As regards the latter situation, this judgment does not directly deal with it but it does focus on the issue of conflicts of interest. It is routine for a deputy appointed in cases arising out of awards in personal injury litigation to be associated with the litigation firm. Plainly the grant of such applications is in the gift of COP. Perhaps, to avoid the suggestion of a conflict of interest, COP should insist on seeing 3 quotations from possible deputies for the work (to include one from the associated person) to ensure P is getting at least best value (especially as the costs can amount to very large sums).
The implications of this judgment will take some time to work out. By way of example, we reproduce here observations made by Caroline Bielanska (member of the Law Society Mental Health and Disability Committee) in an email to the editors of the report:
I am concerned that the general authority of a PFA deputyship order would not extend to going through the complete NHS continuing health care (CHC) review process, and will be used by the NHS as an obstacle to a challenge. I do not believe that this should be considered ‘litigation’ for the following reasons:
(a) A challenge to an adverse decision is not an appeal- it is a review, and cannot be compared to the appeal of an adverse EHCP decision.
(b) There is no requirement in the CHC review process to have a person with express and specific authority to pursue a claim on behalf of a person who lacks capacity. There is no need for a litigation friend. If the person does not have a welfare LPA or welfare deputy, the review team will decide whether the person seeking a review on behalf of the incapacitated person would be a suitable representative, based on a best interest decision.
(c) The review process for CHC, including the independent review panel stage is not litigious. It is not the forum to challenge legal issues. The National Framework Practice Guidance spells this out at para 53.1, ‘the eligibility process is focused around assessing an individual’s needs in the context of the National Framework rather than being a legal or adversarial process.’ And at para, 58.2, ‘ If the individual chooses to have a legally qualified person to act as their advocate, that person would be acting with the same status as any other advocate nominated by the individual concerned. The MDT process is fundamentally about identifying the individual’s needs and how these relate to the National Framework.’ This is further stated in the National Framework at para 202, ‘Independent review panels have a scrutiny and reviewing role. It is therefore not necessary for any party to be legally represented at independent review panel hearings, although individuals may choose to be represented by family, advocates, advice services or others in a similar role if they wish.’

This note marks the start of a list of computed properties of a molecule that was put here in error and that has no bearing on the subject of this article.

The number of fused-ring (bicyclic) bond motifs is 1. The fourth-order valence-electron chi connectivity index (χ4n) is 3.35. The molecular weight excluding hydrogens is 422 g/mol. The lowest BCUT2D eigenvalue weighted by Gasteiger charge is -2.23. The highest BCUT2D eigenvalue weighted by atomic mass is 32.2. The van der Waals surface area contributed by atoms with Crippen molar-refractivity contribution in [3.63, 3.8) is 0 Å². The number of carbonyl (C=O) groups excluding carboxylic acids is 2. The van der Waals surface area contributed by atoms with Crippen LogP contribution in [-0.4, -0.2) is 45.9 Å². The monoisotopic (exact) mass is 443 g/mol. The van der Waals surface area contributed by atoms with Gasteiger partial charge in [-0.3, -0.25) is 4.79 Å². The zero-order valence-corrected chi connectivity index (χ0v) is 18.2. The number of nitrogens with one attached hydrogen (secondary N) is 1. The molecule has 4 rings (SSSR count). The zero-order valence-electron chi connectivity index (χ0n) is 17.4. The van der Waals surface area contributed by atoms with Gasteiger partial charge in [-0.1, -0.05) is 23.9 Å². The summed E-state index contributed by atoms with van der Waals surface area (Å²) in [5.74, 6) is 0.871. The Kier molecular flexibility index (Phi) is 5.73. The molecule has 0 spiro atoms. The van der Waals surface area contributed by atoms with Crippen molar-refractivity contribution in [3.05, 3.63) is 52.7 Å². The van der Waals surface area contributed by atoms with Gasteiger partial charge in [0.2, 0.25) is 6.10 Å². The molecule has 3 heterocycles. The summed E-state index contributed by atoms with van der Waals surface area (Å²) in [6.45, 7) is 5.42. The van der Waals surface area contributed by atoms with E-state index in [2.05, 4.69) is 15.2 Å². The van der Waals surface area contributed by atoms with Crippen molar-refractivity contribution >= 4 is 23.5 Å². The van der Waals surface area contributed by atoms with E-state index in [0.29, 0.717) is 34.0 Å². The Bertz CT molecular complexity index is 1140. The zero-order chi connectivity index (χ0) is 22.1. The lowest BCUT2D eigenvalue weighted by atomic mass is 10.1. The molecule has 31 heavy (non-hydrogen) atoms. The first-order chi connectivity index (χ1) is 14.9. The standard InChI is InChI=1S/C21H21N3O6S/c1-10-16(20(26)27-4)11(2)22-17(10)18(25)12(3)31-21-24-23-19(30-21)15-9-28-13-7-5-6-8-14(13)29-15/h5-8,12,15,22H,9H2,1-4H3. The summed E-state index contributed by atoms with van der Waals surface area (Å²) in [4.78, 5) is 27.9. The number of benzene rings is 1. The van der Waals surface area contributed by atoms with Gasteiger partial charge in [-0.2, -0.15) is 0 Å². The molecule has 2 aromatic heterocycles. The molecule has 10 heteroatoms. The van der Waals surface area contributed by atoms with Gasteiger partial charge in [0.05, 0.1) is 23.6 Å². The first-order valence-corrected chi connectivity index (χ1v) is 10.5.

(d) The time limits for CHC reviews are tight and as such it will always be necessary to obtain an urgent Court order for authority or seek retrospective authority.
(e) If it does not fall within the remit of general authority to go through the CHC process, it begs the question, does making a complaint to the local authority or NHS about the funding of aftercare services under s117 Mental Health Act 1983 or social care funding fall outside the remit of the general order. In all cases, the local complaints process should be used and should be exhausted before making a complaint to the Ombudsman. Neither of these processes would generally be considered as litigious, and due to the era of austerity, it is very common for deputies to go through the process to get funding and care provision for their client.
(f) This will inevitably lead to a significant increase in applications to the court.
Finally, we note that a recent hearing in the Court of Protection before Cheema-Grubb J touched on related issues: the defendant insurance company in a personal injury claim had sought to challenge the continued appointment of an English deputy in circumstances where, since the initial deputyship order was made, P had moved back to Poland to live and a Polish guardian had been appointed. In the course of the hearing, which did not lead to a judgment, Cheema-Grubb J expressed the view that it seemed obvious that P’s best interests would be served by the Polish guardian taking control of his assets, rather than an English deputy dealing with them remotely, yet the claimant was seeking the future costs of the English deputy as part of the personal injury claim and had not brought the matter to the attention of the Court of Protection – again, the solicitors in the personal injury claim were associated with the appointed deputy.